Naval Facilities Engineering Systems Command

NAVFAC Southeast Employees Support Science Fair Competition

12/20/16 12:00 AM

By Sue Brink, NAVFAC Southeast Public Affairs Office

JACKSONVILLE, Fla. (NNS) -- Several Naval Facilities Engineering Command (NAVFAC) Southeast employees volunteered to serve as judges for the Paterson Elementary School, Fleming Island, Florida, science fair competition, Nov. 30.

The employees, supporting NAVFAC Southeast's Science, Technology, Engineering and Mathematics (STEM) outreach efforts were Public Works Business Line Facilities Management Supervisor Caleb Romero, Environmental Business Line Natural Resource Specialist Nancy Allen, Capital Improvements Business Line Supervisory Fire Protection Engineer Taylor Hudson, and Environmental Business Line Forester Timothy Money.

"I've worked with youth as much as possible my whole career," said Money. "I know it sounds corny, but if we can encourage young people to excel or to become interested in the sciences at this age (elementary school), it just may be what will help them excel as adults or even choose some aspect of the sciences as a career when they grow up."

NAVFAC Southeast Business Director Jeff Killian said the command has supported Paterson's competition for six years. He said the competition is fierce because Florida's Clay and Duval Counties have had the largest participation in science fairs of any school district in the U.S., for at least ten years running.

"It is clear we are making an impact with the caliber of our judging, as evidenced by the fact that the kids' best projects make it to the county and district competitions," said Killian. "Five of the 30 projects entered in the competition our judges selected as 'placing' and are now headed to the district competition."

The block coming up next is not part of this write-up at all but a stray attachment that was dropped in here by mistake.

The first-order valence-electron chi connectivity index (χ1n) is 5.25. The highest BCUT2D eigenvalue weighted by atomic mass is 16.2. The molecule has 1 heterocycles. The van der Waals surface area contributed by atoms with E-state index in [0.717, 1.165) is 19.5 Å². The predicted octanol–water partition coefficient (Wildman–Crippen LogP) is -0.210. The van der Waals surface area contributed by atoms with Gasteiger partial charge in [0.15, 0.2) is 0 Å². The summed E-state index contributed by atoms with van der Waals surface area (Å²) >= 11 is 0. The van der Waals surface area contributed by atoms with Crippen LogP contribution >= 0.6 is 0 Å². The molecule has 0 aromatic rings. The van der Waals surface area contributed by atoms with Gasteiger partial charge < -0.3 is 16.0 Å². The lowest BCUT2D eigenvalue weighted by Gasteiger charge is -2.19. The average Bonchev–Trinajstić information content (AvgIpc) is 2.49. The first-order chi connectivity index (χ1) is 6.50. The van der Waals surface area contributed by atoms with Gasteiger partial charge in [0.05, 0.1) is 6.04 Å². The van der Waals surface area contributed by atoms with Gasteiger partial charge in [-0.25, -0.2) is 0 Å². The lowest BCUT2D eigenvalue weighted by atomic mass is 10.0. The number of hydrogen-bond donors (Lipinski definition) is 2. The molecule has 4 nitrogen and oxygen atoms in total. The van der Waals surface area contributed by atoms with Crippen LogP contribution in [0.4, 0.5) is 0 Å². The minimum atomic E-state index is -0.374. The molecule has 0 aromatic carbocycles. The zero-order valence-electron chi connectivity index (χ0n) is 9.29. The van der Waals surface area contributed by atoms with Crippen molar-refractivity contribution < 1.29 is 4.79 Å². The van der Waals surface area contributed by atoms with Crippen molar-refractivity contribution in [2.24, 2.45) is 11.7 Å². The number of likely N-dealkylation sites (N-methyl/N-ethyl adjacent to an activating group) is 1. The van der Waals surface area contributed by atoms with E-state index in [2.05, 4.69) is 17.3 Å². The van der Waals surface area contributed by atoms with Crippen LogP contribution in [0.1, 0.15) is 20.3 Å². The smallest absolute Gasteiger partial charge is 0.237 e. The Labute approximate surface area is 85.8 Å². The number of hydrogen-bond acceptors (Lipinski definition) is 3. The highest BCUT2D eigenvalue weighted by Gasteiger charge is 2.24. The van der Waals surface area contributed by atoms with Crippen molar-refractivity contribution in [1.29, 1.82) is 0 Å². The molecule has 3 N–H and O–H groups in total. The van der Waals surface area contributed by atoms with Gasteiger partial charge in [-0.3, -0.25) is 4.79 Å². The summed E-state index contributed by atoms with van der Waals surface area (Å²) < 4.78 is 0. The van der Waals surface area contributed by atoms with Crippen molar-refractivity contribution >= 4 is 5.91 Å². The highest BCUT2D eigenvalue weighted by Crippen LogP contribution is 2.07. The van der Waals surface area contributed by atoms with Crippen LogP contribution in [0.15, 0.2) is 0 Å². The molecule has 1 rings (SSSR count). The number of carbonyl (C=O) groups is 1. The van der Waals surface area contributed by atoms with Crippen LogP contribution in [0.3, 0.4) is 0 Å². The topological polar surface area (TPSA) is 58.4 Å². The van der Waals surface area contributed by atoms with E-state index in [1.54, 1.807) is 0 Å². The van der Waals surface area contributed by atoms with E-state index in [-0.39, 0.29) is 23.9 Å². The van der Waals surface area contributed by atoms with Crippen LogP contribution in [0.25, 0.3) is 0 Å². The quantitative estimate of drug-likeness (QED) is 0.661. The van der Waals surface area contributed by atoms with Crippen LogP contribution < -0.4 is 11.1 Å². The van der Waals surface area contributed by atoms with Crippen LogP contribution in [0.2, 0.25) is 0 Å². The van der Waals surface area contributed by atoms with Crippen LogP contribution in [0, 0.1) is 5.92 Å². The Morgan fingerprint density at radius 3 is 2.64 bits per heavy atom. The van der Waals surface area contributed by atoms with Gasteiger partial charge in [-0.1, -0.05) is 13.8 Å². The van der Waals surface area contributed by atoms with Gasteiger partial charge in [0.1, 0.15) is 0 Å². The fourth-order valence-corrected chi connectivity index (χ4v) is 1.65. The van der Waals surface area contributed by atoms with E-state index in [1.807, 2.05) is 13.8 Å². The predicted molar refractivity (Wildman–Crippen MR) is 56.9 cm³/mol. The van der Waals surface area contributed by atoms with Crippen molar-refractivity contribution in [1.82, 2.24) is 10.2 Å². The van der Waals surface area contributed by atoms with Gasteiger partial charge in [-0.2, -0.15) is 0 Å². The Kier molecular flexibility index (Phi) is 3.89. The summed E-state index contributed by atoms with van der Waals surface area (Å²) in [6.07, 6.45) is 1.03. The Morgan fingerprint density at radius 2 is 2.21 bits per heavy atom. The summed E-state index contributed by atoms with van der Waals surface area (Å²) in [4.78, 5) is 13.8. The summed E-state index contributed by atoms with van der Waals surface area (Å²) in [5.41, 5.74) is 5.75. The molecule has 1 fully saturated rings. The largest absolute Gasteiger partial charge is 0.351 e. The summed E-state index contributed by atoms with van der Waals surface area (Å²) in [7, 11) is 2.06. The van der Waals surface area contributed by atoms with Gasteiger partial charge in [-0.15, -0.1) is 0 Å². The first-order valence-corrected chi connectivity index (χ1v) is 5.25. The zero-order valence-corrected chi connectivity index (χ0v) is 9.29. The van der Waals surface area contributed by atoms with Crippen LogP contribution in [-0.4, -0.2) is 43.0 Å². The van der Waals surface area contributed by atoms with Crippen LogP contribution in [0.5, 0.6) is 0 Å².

Money, who has participated for two years now, said the judging duties are fairly straight forward.

"We look for the use of the scientific process and if it is presented appropriately," said Money. "The students are so young, but the bottom line is that it's actually pretty neat to see what some of them come up with. Last year, one student used CD cases to make little miniature rhizotrons to study root growth!"

"Working with our youth gives us a brief preview to see if we're on the right track to discover the future problem-solvers, game-changers, paradigm-breakers and lifestyle-makers of our world," said Romero, who has participated in this event for the past six years. "It also gives us the opportunity to give a little guidance to those kids on the right track on how to impress those people in the future that will be giving them more than just a grade. They could be getting an opportunity for the beginning of a career."

 

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